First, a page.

Sundance Documentaries Expose Truths, Both Glorious And Bitter
PARK CITY, Utah — “The real me is not photographable.”
That’s the claim made by Benedetta Barzini in “The Disappearance of My Mother,” one of several memorable documentaries in this year’s Sundance Film Festival. A former Italian supermodel, Barzini (born in 1943) inhabits various roles in the movie, which was directed and primarily shot by her son Beniamino Barrese. Now in her 70s — and after years of being a photographically fetishized subject — Barzini has decided that she would like to disappear. “The work we’re doing,” she says to her son, “is a work of separation.”
Deeply personal and shot through with fascinating contradictions, “The Disappearance of My Mother” is a portrait of a woman in rebellion. Born into privilege — her father was a well-regarded writer and her mother an heiress — Barzini survived anorexia and indifferent parenting, and began modeling in New York in the early 1960s after catching the eye of Diana Vreeland, who was then at Vogue. Barzini worked alongside Richard Avedon and Irving Penn, but soon expanded her horizons: She studied with Lee Strasberg, befriended Salvador Dalí and hung out at Andy Warhol’s Factory, posing with Marcel Duchamp for one of Warhol’s short “Screen Test” films.
In “The Disappearance of My Mother,” Barrese selectively grazes over Barzini’s past and incorporates archival still and moving images into the mix, including some fabulous footage of her on the job. (Her geometric poses fluidly enhance the lines of the clothing.) Most of the images, though, were taken by Barrese, an obsessive chronicler of his mother. He began shooting her when he was young, turning his photographic gaze on a woman who, as she grew older, became more and more tired of being in front of the camera, to the point of hostility. She continues to model, strolling one catwalk with hauteur that edges into contempt, but it’s complicated.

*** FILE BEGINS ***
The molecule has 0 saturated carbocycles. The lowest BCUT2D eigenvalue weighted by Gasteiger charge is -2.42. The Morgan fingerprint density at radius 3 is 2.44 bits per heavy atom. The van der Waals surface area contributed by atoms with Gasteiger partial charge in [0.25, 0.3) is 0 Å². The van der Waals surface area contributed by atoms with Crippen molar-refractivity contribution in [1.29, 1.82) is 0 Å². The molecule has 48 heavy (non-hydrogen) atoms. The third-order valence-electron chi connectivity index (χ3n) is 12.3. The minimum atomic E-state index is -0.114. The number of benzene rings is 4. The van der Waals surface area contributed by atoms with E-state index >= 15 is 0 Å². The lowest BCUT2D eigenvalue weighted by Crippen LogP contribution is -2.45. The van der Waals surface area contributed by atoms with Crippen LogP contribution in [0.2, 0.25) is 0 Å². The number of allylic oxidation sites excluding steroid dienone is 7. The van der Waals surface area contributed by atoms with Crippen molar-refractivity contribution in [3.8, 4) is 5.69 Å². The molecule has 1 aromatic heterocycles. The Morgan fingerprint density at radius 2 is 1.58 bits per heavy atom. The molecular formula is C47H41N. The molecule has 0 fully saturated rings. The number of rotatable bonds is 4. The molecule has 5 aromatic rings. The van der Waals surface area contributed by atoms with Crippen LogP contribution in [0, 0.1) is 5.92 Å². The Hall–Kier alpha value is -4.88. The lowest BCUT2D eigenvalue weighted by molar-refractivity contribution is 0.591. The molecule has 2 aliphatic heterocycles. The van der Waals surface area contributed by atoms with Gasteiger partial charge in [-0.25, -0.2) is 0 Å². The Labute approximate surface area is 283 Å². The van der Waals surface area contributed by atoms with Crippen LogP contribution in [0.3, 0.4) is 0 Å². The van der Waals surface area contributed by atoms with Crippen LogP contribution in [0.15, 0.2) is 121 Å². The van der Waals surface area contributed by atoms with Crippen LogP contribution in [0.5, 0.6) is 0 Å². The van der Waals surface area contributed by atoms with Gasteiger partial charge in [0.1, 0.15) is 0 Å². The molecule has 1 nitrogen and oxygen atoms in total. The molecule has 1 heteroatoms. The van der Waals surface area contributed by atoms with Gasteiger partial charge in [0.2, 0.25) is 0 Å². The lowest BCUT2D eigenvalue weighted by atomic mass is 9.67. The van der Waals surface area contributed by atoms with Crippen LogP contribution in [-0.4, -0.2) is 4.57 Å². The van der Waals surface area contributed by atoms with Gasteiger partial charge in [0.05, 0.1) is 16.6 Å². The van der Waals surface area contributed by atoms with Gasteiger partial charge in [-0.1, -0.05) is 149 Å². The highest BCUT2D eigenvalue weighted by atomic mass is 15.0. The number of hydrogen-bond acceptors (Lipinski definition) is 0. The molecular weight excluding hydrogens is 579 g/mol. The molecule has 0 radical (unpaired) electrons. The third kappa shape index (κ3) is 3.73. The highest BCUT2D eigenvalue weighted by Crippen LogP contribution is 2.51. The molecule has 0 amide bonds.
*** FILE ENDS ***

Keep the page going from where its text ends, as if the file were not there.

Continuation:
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Those complications surface in the documentary piecemeal. Barzini is Barrese’s subject (and apparent muse), but she’s also his mother, which creates some productive friction. A feminist and Marxist who now also teaches, Barzini is a severe, unsparing critic of the commodification and exploitation of the female body by men, which greatly complicates her son’s insistent, at times intrusive gaze. It also deepens the movie, making the personal ferociously political. He’s forever shooting her and she routinely swats him away, asking and sometimes yelling at him to stop. Yet she also poses for him, and as her face brightens, it seems she’s not ready to vanish just yet.